The Ethics and User Experience Behind Programming Cars

Charles Costa

Google Car

Cars have come a long way from the days of the Ford Model T. While it used to be enough for a car to have Bluetooth and phone integration, software now controls the entire driving experience. From entertainment systems to engine operations, safety systems and more. Technology has led to innovations such as intelligent cruise control, parallel parking assist and even automatic overtaking, yet none of these are as impressive as the self-driving features Google and some Tesla vehicles sport.

Programming cars used to be limited to engineers with years of experience in the automotive industry. Today, with advanced programming interfaces, coding for cars is much more accessible. It’s still not as easy as coding a website, but at least you don’t need to master embedded systems programming to make modifications to cars. Unfortunately, that’s a whole different topic beyond the scope of this article. Instead we’re going to focus on a few non-technical challenges to programming cars.

Programming Judgement

Self-driving cars are supposed to be safer than traditional cars, however the recent batch of Google cars are proving to be too cautious. From cyclists causing cars to go haywire and cars being rear ended at traffic lights, programming cars to drive like humans is a major hurdle to these machines.

One of the biggest challenges to self-driving cars can’t be solved by technology. Nothing in life is foolproof and as self-driving cars gain popularity, one of the most pressing issues is how the car should handle worst case scenarios. The MIT Technology Review uses the example of a self-driving car losing control and heading towards a crowd of people. The car could go into the crowd or swerve into a wall. It’s easy to say it’s best to sacrifice the driver to save lives, yet you probably won’t have that attitude if you were behind the wheel.

People aren’t going to buy cars which turn them into martyrs, yet people don’t want to be killed by cars when they lose control. The decision is tough enough in a traditional car, but self-driving cars mean programmers determine who lives and dies. Right now that’s a question which remains unanswered, but it illustrates how much code can impact lives.

Intentionally Hiding Defects

Car manufacturers are now able to cover up gaps in safety just by adding additional code to their systems. Volkswagen recently came under fire because their diesel engines detected emissions test equipment and adjusted performance for those machines. Although emissions aren’t directly a safety issue, if you can program a car to fool emissions systems, what’s stopping a programmer from hiding defects in engine sensor accuracy? Drive-by-wire means virtually all the mechanics within modern cars are controlled by code. From the throttle to the brakes, everything is controlled through digital signals.

Whether the car is a self-driving or traditional vehicle, you can’t cut corners when writing code for vehicles. In a world where a sliding floor mat causes cars to accelerate uncontrollably, it’s not like fixing code is going to be easier to correct. That’s the biggest thing here. Physical defects in cars cause enough trouble. Fixing faulty code could require more effort than installing a hook to hold a car mat in place.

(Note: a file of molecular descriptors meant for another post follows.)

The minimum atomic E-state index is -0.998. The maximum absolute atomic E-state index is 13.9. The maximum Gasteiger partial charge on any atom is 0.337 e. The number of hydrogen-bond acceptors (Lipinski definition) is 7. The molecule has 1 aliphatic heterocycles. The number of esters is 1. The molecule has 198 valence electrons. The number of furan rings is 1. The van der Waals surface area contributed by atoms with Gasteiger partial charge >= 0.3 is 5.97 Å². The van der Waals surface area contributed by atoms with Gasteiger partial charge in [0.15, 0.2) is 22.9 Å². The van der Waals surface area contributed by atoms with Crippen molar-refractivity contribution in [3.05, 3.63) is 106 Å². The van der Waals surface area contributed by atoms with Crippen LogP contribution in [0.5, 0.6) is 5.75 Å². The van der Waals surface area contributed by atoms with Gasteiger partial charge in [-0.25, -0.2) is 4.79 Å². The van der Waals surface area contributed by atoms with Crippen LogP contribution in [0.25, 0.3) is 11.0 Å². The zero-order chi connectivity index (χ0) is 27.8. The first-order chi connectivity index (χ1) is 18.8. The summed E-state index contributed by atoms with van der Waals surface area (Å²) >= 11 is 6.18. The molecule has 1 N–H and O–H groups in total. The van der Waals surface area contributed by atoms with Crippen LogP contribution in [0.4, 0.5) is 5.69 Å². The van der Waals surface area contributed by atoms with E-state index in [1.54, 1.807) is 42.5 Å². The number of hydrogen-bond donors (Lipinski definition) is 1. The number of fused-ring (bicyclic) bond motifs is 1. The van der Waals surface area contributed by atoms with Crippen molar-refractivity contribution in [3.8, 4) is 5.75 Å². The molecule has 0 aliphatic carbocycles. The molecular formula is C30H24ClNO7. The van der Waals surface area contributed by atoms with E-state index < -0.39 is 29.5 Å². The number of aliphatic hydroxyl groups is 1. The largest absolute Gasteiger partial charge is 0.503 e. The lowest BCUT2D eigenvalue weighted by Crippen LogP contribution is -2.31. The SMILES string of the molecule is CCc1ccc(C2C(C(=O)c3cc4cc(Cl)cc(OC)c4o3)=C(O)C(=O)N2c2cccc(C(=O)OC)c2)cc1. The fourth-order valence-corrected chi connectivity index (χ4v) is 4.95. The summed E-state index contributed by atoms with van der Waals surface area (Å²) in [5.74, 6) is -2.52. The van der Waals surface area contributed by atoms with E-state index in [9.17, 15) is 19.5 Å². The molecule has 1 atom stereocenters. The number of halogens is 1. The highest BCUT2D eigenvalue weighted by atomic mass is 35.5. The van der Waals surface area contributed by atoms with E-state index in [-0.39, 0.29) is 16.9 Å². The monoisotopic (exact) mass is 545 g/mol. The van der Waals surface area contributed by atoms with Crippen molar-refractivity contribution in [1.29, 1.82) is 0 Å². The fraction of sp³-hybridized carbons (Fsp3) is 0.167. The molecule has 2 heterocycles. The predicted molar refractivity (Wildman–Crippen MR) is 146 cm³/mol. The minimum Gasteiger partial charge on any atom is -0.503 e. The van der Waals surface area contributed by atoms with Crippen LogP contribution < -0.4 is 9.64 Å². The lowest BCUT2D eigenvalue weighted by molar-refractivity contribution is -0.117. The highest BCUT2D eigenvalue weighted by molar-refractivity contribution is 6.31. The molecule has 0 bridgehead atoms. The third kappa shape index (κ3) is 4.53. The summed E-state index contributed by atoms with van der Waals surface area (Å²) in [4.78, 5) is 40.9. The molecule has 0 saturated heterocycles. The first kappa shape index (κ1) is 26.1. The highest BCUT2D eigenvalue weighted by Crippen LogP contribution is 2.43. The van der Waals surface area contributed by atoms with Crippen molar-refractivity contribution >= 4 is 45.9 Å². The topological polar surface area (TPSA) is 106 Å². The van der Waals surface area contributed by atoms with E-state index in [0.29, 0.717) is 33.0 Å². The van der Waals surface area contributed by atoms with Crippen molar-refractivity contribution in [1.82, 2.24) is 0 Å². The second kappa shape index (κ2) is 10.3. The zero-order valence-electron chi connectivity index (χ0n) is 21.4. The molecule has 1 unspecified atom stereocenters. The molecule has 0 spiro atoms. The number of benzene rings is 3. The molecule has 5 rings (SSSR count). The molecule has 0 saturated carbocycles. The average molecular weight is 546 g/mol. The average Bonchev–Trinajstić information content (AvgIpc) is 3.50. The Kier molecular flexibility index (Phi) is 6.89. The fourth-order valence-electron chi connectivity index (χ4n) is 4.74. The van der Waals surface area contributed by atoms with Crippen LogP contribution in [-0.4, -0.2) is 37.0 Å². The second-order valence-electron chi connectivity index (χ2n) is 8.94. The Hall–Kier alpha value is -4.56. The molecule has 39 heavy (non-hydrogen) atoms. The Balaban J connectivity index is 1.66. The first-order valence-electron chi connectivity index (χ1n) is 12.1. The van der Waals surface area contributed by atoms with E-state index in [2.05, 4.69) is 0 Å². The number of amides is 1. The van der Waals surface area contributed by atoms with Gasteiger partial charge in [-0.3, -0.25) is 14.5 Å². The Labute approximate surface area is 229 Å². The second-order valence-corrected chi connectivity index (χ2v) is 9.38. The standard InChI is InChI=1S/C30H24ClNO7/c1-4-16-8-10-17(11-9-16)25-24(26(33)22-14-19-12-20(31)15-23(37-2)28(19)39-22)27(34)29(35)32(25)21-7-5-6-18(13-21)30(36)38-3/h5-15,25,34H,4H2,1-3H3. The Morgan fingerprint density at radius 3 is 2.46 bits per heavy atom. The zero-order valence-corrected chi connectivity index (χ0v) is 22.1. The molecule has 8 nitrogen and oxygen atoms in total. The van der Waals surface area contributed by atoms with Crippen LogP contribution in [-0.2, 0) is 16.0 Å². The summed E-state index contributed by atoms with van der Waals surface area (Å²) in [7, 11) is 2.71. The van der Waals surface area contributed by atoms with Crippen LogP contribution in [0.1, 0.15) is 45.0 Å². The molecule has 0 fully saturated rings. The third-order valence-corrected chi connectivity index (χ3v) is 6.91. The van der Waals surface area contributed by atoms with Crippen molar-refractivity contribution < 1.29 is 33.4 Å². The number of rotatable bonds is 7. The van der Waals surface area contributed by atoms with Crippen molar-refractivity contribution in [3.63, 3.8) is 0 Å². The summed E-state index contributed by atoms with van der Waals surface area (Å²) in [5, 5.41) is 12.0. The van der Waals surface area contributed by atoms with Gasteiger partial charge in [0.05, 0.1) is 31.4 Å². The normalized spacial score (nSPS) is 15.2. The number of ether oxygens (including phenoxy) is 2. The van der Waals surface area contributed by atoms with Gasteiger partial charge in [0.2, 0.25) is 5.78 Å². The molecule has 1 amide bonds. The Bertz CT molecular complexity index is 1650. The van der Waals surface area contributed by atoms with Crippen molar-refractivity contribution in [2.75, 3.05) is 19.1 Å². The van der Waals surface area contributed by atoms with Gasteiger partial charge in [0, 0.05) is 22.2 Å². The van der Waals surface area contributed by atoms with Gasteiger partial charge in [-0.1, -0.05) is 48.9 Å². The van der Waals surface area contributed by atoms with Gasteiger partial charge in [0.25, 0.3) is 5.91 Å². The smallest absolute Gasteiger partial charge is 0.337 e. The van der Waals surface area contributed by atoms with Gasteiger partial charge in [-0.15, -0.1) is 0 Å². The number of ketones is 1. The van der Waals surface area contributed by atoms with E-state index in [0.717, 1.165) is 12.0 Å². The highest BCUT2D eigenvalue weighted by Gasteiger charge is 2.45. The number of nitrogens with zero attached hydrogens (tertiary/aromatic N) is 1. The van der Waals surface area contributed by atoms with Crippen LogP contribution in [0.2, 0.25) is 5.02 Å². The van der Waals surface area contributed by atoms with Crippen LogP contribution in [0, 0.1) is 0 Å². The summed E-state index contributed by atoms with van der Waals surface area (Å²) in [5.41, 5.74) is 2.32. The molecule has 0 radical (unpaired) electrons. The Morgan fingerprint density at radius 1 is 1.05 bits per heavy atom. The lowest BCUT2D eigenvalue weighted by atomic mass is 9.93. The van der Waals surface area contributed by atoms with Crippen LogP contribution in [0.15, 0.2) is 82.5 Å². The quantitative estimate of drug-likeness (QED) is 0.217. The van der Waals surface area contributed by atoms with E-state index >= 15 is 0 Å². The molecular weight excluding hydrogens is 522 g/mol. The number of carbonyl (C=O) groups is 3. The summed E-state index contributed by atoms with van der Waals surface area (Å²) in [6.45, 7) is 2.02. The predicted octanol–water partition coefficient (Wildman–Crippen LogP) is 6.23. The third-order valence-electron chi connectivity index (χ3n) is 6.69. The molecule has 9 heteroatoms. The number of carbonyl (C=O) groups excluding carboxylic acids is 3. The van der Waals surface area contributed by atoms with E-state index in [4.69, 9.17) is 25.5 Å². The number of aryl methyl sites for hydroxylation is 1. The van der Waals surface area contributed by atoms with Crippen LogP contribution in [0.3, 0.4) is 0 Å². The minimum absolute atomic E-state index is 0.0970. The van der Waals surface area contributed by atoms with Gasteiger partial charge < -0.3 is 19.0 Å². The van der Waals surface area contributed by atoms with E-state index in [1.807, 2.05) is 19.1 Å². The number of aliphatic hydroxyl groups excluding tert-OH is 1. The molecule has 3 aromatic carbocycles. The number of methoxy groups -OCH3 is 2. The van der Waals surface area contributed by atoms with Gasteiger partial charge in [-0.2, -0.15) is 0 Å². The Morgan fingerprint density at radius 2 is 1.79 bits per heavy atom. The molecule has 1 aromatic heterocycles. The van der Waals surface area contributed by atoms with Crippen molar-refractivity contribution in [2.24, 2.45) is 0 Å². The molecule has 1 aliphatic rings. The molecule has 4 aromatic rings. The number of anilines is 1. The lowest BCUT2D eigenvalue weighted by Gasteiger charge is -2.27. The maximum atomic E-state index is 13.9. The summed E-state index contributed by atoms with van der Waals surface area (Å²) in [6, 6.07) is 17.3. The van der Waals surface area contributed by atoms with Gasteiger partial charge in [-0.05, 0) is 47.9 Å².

Google Car

Technology Is Ahead of Its Time

Autonomous cars might be safer than human drivers, yet the recent launch of the Tesla autopilot feature illustrates what happens when drivers are given powerful features without the right training. For example, auto steer isn’t useful if it causes you to nearly drive off a highway offramp. This isn’t a case of programming gone wrong. It’s a case of drivers overwhelmed by new technologies. Just because you can code something doesn’t mean it’s worth doing.

When it comes to traditional apps, the worst that comes from new features is confused users switching to something else. On the other hand, when you’re programming a car, overwhelming users can have fatal results. Even the user experience of in-car entertainment systems plays a huge role in distracted driving. When it comes to automotive technology it’s best to only add essential features, rather than putting in half-baked code (or novelty features) to make your car sexier.

The Silver Lining

Of course there’s plenty of positives to cars becoming more advanced. Self-driving cars can virtually eliminate car accidents, while advanced sensors in cars results in more robust safety systems. Technology isn’t a bad thing. It’s just a whole new field which hasn’t been tapped before. Until the space becomes more mature, it’s best to keep your development cycles moving at a modest pace, especially with driving assist technologies. The Google cars show self-driving cars are practical. It’s really a matter of training the driver, as shown with the case of Tesla Autopilot.

What are your thoughts?

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